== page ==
This is why I like FFXIV, which I came back to recently. I hit an impasse with my main, so I switched to a new combat class, levelled that to the same point, then switched to levelling up a trade skill before switching back to combat to level past the original sticking point. Along the way, I picked up dyeing and glamour skills to fuel my customization and wardrobing mania. FUN!

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kjempff

The fine line to walk as being equal to your players..You can’t make the game like players say they want it (because players are incredible narrow minded .. as a whole) – Which means you have to be very selective in which ideas to support.
I guess an open gamedesign that supports emergent gameplay combined with the awareness of it emerging plus the wisdom to evolve it into more concrete game concepts WITHOUT being a limiter :) A fine line indeed, but you can do it .. believe .. be aware .. and beware.

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McGuffn

“He argues that most MMOs will just shove in more content in a vain attempt to hold player attention, by which they mean a variation on whatever you were already doing – which seldom works.”

Sorta true but ultimately false. Because what most mmos do is shove in more grind and everyone knows it.

Now variation on what they are doing is both good and bad. Some people like more of the same and others don’t. And for others, it depends what “more of the same” means and is itself highly dependent on context. If you like quests, do more quests make you happy or was there something specific about the ones you liked that the new offering doesn’t capture?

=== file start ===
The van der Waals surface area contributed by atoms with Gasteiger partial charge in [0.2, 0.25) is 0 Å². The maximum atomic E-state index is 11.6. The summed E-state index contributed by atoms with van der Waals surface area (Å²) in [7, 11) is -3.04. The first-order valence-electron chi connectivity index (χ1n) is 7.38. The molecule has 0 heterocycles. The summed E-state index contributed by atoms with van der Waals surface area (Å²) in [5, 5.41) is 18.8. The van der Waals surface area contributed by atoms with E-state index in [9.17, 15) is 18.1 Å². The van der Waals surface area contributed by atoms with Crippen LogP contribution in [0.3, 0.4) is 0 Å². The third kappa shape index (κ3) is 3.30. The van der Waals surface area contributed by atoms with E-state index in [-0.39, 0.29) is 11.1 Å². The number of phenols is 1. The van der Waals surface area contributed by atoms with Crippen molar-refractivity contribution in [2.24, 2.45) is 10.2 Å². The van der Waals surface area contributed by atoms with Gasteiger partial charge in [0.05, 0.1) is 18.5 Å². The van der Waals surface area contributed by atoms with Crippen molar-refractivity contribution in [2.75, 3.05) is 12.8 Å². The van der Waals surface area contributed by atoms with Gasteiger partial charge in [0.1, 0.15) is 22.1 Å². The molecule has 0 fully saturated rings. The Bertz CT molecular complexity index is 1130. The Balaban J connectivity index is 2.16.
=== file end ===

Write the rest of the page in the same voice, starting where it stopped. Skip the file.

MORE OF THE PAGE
From a gameplay perspective, maybe you like harvesting gathering nodes. if you like basic mechanics, like running up to a node and pressing F to pay your respects, maybe devs turning it into a minigame will just piss you off. On the other hand, is it a problem if your combat system and diplomacy system are reskins of the same basic system? Daring and lazy it may be, but some people will actually like that.

So as he describes it there are obvious pitfalls to what he thinks is good and wants to do. It is also pretty high level and vague so it allows people to read either their hopes or fears into it, and will result in disappointment.

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Cory James Hill

I can’t speak for anyone but myself, but I will always bring this conversation back around to Star Wars Galaxies. A game that had many problems, but also did so many things right. Specifically, providing so many different paths to gameplay and not allowing players to really be an island to themselves.